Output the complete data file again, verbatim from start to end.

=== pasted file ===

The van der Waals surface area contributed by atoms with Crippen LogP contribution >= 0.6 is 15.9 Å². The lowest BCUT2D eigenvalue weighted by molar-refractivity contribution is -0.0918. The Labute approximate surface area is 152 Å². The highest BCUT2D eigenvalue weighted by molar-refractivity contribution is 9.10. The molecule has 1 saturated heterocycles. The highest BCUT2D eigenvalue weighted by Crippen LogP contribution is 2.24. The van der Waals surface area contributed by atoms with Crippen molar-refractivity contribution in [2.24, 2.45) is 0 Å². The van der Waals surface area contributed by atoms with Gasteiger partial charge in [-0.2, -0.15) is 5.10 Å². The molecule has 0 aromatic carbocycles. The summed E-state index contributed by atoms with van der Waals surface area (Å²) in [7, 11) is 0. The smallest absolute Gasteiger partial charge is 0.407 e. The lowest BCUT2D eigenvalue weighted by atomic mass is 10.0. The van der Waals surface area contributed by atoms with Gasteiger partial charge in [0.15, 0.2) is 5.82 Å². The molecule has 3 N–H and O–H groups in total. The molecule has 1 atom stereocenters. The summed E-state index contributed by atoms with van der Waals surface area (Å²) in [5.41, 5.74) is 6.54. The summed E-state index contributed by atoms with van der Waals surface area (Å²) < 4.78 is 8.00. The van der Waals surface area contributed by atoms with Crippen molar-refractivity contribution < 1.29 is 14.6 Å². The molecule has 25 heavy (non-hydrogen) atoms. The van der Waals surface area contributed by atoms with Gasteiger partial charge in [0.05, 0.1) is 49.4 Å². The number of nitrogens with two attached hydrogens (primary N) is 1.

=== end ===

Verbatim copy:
The van der Waals surface area contributed by atoms with Crippen LogP contribution >= 0.6 is 15.9 Å². The lowest BCUT2D eigenvalue weighted by molar-refractivity contribution is -0.0918. The Labute approximate surface area is 152 Å². The highest BCUT2D eigenvalue weighted by molar-refractivity contribution is 9.10. The molecule has 1 saturated heterocycles. The highest BCUT2D eigenvalue weighted by Crippen LogP contribution is 2.24. The van der Waals surface area contributed by atoms with Crippen molar-refractivity contribution in [2.24, 2.45) is 0 Å². The van der Waals surface area contributed by atoms with Gasteiger partial charge in [-0.2, -0.15) is 5.10 Å². The molecule has 0 aromatic carbocycles. The summed E-state index contributed by atoms with van der Waals surface area (Å²) in [7, 11) is 0. The smallest absolute Gasteiger partial charge is 0.407 e. The lowest BCUT2D eigenvalue weighted by atomic mass is 10.0. The van der Waals surface area contributed by atoms with Gasteiger partial charge in [0.15, 0.2) is 5.82 Å². The molecule has 3 N–H and O–H groups in total. The molecule has 1 atom stereocenters. The summed E-state index contributed by atoms with van der Waals surface area (Å²) in [5.41, 5.74) is 6.54. The summed E-state index contributed by atoms with van der Waals surface area (Å²) < 4.78 is 8.00. The van der Waals surface area contributed by atoms with Crippen molar-refractivity contribution < 1.29 is 14.6 Å². The molecule has 25 heavy (non-hydrogen) atoms. The van der Waals surface area contributed by atoms with Gasteiger partial charge in [0.05, 0.1) is 49.4 Å². The number of nitrogens with two attached hydrogens (primary N) is 1.